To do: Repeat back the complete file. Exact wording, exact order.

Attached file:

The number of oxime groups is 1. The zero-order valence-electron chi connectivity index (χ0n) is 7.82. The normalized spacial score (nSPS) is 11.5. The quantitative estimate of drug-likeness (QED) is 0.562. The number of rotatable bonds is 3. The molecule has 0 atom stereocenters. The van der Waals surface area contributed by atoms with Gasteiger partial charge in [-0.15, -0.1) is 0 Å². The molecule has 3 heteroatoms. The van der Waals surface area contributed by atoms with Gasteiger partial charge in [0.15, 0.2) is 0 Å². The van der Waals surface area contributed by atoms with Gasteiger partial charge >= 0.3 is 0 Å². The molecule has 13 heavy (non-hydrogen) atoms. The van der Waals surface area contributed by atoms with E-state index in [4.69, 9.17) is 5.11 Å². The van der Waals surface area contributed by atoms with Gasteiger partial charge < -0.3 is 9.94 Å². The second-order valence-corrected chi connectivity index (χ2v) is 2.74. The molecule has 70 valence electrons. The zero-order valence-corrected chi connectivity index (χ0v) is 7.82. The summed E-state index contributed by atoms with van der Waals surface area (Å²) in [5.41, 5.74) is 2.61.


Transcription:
The number of oxime groups is 1. The zero-order valence-electron chi connectivity index (χ0n) is 7.82. The normalized spacial score (nSPS) is 11.5. The quantitative estimate of drug-likeness (QED) is 0.562. The number of rotatable bonds is 3. The molecule has 0 atom stereocenters. The van der Waals surface area contributed by atoms with Gasteiger partial charge in [-0.15, -0.1) is 0 Å². The molecule has 3 heteroatoms. The van der Waals surface area contributed by atoms with Gasteiger partial charge in [0.15, 0.2) is 0 Å². The van der Waals surface area contributed by atoms with Gasteiger partial charge >= 0.3 is 0 Å². The molecule has 13 heavy (non-hydrogen) atoms. The van der Waals surface area contributed by atoms with E-state index in [4.69, 9.17) is 5.11 Å². The van der Waals surface area contributed by atoms with Gasteiger partial charge < -0.3 is 9.94 Å². The second-order valence-corrected chi connectivity index (χ2v) is 2.74. The molecule has 70 valence electrons. The zero-order valence-corrected chi connectivity index (χ0v) is 7.82. The summed E-state index contributed by atoms with van der Waals surface area (Å²) in [5.41, 5.74) is 2.61.